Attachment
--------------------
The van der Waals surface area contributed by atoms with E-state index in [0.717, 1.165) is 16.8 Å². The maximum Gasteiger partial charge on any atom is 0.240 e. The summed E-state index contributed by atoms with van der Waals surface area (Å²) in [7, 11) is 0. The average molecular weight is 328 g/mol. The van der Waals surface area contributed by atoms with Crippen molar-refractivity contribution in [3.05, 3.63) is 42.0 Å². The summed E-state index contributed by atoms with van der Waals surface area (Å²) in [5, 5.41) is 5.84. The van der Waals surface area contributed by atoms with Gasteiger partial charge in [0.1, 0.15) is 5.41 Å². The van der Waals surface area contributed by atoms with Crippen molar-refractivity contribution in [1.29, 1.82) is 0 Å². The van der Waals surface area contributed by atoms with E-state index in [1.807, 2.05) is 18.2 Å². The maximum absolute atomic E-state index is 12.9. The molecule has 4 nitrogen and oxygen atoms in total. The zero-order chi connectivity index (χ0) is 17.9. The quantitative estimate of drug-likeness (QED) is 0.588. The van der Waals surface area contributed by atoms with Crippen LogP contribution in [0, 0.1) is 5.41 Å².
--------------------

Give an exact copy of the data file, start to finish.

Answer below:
The van der Waals surface area contributed by atoms with E-state index in [0.717, 1.165) is 16.8 Å². The maximum Gasteiger partial charge on any atom is 0.240 e. The summed E-state index contributed by atoms with van der Waals surface area (Å²) in [7, 11) is 0. The average molecular weight is 328 g/mol. The van der Waals surface area contributed by atoms with Crippen molar-refractivity contribution in [3.05, 3.63) is 42.0 Å². The summed E-state index contributed by atoms with van der Waals surface area (Å²) in [5, 5.41) is 5.84. The van der Waals surface area contributed by atoms with Gasteiger partial charge in [0.1, 0.15) is 5.41 Å². The van der Waals surface area contributed by atoms with Crippen molar-refractivity contribution in [1.29, 1.82) is 0 Å². The van der Waals surface area contributed by atoms with E-state index in [1.807, 2.05) is 18.2 Å². The maximum absolute atomic E-state index is 12.9. The molecule has 4 nitrogen and oxygen atoms in total. The zero-order chi connectivity index (χ0) is 17.9. The quantitative estimate of drug-likeness (QED) is 0.588. The van der Waals surface area contributed by atoms with Crippen LogP contribution in [0, 0.1) is 5.41 Å².